A message from Dr. Maria Gurevich, SHiFT lab director:
Congratulations to Nicole Cormier, who successfully defended her doctoral dissertation, “Sexual Subversives or Lonely Losers? Discourses of Resistance and Containment in Women’s Use of Male Homoerotic Media.”
Nicole’s dissertation addressed a largely neglected area of research – women’s use of male homoerotic media. Her work examined the potential role of male homoerotic media – including gay pornography, slash fiction, and Yaoi – in facilitating women’s sexual desire, fantasy, and subjectivity, and the ways in which this expansion is circumscribed by dominant discourses regulating women’s gendered and sexual subjectivities. An in-depth analysis of online texts discussing women’s use of these media was conducted. The analysis explored what subject positions are (un)available to women who use these media. Using a Foucauldian, feminist poststructuralist discourse analytic framework, online editorial articles and internet forum discussions were explored using an immersion/crystallization approach, revealing three broad thematic queries posed by online interlocutors: a) whether women as a generalized category use male homoerotic media, b) establishing boundaries constructing and constraining a normative woman user, and c) interrogating why women are drawn to male homoeroticism. A variety of discourses were deployed pertaining to each of these themes, some of which served to align women’s use with dominant heterosexual, patriarchal, postfeminist, and neoliberal imperatives, while others subverted these imperatives and broadened the availability of sexual subjectivities for women. The tensions between these competing discourses mark male homoerotic media as a fertile site of resistance and expansion of sexual power and possibility for women.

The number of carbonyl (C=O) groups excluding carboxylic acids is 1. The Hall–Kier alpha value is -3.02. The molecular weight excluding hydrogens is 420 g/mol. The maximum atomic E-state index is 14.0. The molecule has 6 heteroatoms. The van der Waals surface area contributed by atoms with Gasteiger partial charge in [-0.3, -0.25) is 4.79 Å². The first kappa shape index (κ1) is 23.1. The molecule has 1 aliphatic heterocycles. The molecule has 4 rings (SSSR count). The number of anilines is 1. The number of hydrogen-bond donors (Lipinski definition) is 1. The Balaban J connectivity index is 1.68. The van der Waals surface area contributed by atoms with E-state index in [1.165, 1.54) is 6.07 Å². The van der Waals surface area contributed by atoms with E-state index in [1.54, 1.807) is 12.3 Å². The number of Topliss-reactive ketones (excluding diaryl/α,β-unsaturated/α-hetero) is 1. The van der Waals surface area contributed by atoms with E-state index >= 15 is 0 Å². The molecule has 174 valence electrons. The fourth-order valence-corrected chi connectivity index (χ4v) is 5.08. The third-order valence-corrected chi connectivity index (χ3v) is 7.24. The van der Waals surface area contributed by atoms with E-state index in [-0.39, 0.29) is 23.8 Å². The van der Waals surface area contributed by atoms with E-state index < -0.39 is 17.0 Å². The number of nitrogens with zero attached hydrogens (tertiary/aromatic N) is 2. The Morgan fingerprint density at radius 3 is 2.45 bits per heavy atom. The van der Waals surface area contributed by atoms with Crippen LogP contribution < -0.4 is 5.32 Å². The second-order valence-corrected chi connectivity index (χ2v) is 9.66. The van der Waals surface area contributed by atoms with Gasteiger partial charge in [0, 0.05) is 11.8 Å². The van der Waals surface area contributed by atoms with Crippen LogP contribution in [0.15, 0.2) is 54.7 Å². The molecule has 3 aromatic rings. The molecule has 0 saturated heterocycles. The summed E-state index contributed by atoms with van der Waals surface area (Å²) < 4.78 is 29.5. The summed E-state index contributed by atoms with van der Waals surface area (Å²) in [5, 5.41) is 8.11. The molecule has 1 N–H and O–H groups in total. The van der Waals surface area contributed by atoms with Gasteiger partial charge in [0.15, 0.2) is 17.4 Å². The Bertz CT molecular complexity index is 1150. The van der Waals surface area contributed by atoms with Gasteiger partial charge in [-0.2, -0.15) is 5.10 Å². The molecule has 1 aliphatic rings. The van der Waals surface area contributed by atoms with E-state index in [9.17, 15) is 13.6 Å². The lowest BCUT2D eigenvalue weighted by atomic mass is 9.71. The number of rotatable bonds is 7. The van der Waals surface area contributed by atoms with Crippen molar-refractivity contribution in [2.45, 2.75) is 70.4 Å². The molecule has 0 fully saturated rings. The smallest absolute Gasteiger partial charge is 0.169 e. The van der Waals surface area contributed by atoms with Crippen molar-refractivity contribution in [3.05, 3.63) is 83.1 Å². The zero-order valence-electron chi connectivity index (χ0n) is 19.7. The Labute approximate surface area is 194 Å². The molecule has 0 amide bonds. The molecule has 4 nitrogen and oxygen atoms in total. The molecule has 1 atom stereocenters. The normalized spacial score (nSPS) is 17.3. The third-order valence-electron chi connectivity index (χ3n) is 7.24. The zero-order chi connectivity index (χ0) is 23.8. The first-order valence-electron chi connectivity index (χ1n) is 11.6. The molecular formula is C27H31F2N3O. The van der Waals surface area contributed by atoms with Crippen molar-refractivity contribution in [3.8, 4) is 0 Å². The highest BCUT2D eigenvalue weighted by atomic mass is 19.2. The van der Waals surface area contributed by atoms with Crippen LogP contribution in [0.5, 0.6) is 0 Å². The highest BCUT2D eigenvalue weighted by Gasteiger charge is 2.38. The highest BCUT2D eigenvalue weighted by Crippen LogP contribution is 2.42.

Nicole has been a generative and creative researcher in the SHiFT Lab (Sexuality Hub: Integrating Feminist Theory) and extremely rewarding to mentor. She is currently an associate in private practice at London Psychological Services and plans to open her own private practice in British Columbia post-registration, while continuing to pursue her research interests.
The external examiner noted that “given the limited academic writing on this topic, and the detailed and thoughtful analysis undertaken, there is no doubt that this dissertation offers a substantial and insightful contribution to the field.”
Thank you to the diligent and incisive members of the doctoral examining committee: Dr. Tae Hart, Dr. Becky Choma, Dr. Kelly McShane (who generously and adroitly stepped in for Dr. Choma at the defense), Dr. May Friedman (School of Social Work, Ryerson), and the external examiner Dr. Hannah Frith (School of Applied Social Science, Centre for Transforming Sexuality and Gender, University of Brighton). We greatly appreciated their insightful questions and comments. Thanks are also extended to Dr. Cheryl Teelucksingh (Department of Sociology), who deftly chaired the defence.